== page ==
Air India loan ban demand spiked in US
Airlines for America had in November sued on behalf of nine of its 14 members, including Delta Air Lines Inc and Southwest Airlines Co. , to obtain a preliminary injunction to stop the financing, which was to be arranged by the Export-Import Bank of the United States.
Once known as the Air Transport Association of America, the group argued that making low-cost capital available to foreign carriers put US rivals at a competitive disadvantage, and violated federal law by failing to take that into account.
It also said losses and management troubles at Air India should disqualify that carrier from the financing.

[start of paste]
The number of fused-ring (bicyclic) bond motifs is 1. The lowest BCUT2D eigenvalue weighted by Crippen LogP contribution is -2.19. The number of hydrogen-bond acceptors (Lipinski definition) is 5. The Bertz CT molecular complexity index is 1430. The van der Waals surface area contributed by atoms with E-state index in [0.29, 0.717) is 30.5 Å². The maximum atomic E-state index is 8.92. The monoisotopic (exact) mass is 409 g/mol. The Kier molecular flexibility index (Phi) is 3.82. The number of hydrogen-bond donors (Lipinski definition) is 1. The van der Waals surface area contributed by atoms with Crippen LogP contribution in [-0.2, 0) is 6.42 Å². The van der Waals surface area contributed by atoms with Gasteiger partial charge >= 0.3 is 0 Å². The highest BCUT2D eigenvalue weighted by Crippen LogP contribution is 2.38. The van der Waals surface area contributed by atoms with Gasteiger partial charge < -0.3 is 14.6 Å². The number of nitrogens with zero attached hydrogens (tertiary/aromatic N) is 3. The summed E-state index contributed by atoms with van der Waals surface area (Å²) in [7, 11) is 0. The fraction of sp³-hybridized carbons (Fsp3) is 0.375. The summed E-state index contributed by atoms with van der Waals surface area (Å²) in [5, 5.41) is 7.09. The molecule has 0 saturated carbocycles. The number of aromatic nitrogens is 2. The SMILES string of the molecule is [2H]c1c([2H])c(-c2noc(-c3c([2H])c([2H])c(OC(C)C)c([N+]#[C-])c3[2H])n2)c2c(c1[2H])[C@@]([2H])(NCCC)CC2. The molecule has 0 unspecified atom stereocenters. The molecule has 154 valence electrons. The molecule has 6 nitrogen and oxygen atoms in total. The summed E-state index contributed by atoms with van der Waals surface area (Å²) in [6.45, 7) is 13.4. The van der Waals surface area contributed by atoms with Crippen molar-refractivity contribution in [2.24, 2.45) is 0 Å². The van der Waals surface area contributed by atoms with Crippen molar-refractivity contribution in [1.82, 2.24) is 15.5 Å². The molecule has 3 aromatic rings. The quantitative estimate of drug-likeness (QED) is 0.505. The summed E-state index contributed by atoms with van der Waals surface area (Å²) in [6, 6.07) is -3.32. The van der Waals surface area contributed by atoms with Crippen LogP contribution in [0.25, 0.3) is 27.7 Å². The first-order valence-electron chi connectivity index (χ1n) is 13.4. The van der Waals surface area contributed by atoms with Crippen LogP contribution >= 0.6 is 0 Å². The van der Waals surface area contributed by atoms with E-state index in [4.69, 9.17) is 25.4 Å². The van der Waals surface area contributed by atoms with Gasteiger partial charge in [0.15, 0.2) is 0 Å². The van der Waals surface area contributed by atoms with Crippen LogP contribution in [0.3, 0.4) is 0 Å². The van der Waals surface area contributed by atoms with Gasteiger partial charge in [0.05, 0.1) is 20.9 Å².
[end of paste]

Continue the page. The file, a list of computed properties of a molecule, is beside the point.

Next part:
Nevertheless, US District Judge James Boasberg in Washington, D.C. said the group failed to show that its members would suffer irreparable harm if Air India started taking delivery of its Boeing 787 and 777-300ER wide-body jets.
He noted that only two planes are scheduled for delivery by March, and that it is "wholly speculative" to believe that these deliveries will cause injury to the US carriers.
Boasberg also said the group failed to show how an increase in foreign carriers' capacity would affect the ability of US carriers to sell seats on their own international flights.
Even if Delta had to cut every nonstop route where it competed with Ex-Im Bank-backed foreign carriers, "the lost revenue would represent less than
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